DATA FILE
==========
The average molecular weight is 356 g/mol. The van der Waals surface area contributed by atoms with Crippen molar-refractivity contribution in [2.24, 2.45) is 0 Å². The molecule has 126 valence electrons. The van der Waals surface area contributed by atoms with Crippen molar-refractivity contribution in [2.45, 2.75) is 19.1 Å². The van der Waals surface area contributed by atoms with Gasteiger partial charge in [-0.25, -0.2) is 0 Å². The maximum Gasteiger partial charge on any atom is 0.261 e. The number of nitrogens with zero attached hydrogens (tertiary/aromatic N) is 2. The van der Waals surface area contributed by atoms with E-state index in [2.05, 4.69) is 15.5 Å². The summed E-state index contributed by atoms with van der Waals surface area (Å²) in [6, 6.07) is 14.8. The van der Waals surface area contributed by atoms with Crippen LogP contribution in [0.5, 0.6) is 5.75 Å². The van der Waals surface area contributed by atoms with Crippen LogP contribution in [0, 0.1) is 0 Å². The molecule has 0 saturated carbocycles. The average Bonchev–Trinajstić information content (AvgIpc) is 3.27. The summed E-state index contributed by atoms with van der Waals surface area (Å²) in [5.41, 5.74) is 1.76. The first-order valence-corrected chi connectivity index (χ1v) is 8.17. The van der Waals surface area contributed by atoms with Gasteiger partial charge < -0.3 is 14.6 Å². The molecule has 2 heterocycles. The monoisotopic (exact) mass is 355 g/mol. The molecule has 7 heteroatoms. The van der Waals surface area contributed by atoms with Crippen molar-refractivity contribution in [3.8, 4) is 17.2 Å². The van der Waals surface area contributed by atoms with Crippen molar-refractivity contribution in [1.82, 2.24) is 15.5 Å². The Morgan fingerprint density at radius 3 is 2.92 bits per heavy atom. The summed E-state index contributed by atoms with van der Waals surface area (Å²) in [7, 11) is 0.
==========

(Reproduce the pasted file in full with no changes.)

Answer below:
The average molecular weight is 356 g/mol. The van der Waals surface area contributed by atoms with Crippen molar-refractivity contribution in [2.24, 2.45) is 0 Å². The molecule has 126 valence electrons. The van der Waals surface area contributed by atoms with Crippen molar-refractivity contribution in [2.45, 2.75) is 19.1 Å². The van der Waals surface area contributed by atoms with Gasteiger partial charge in [-0.25, -0.2) is 0 Å². The maximum Gasteiger partial charge on any atom is 0.261 e. The number of nitrogens with zero attached hydrogens (tertiary/aromatic N) is 2. The van der Waals surface area contributed by atoms with E-state index in [2.05, 4.69) is 15.5 Å². The summed E-state index contributed by atoms with van der Waals surface area (Å²) in [6, 6.07) is 14.8. The van der Waals surface area contributed by atoms with Crippen LogP contribution in [0.5, 0.6) is 5.75 Å². The van der Waals surface area contributed by atoms with Crippen LogP contribution in [0, 0.1) is 0 Å². The molecule has 0 saturated carbocycles. The average Bonchev–Trinajstić information content (AvgIpc) is 3.27. The summed E-state index contributed by atoms with van der Waals surface area (Å²) in [5.41, 5.74) is 1.76. The first-order valence-corrected chi connectivity index (χ1v) is 8.17. The van der Waals surface area contributed by atoms with Gasteiger partial charge < -0.3 is 14.6 Å². The molecule has 2 heterocycles. The monoisotopic (exact) mass is 355 g/mol. The molecule has 7 heteroatoms. The van der Waals surface area contributed by atoms with Crippen molar-refractivity contribution in [3.8, 4) is 17.2 Å². The van der Waals surface area contributed by atoms with Crippen molar-refractivity contribution in [1.82, 2.24) is 15.5 Å². The Morgan fingerprint density at radius 3 is 2.92 bits per heavy atom. The summed E-state index contributed by atoms with van der Waals surface area (Å²) in [7, 11) is 0.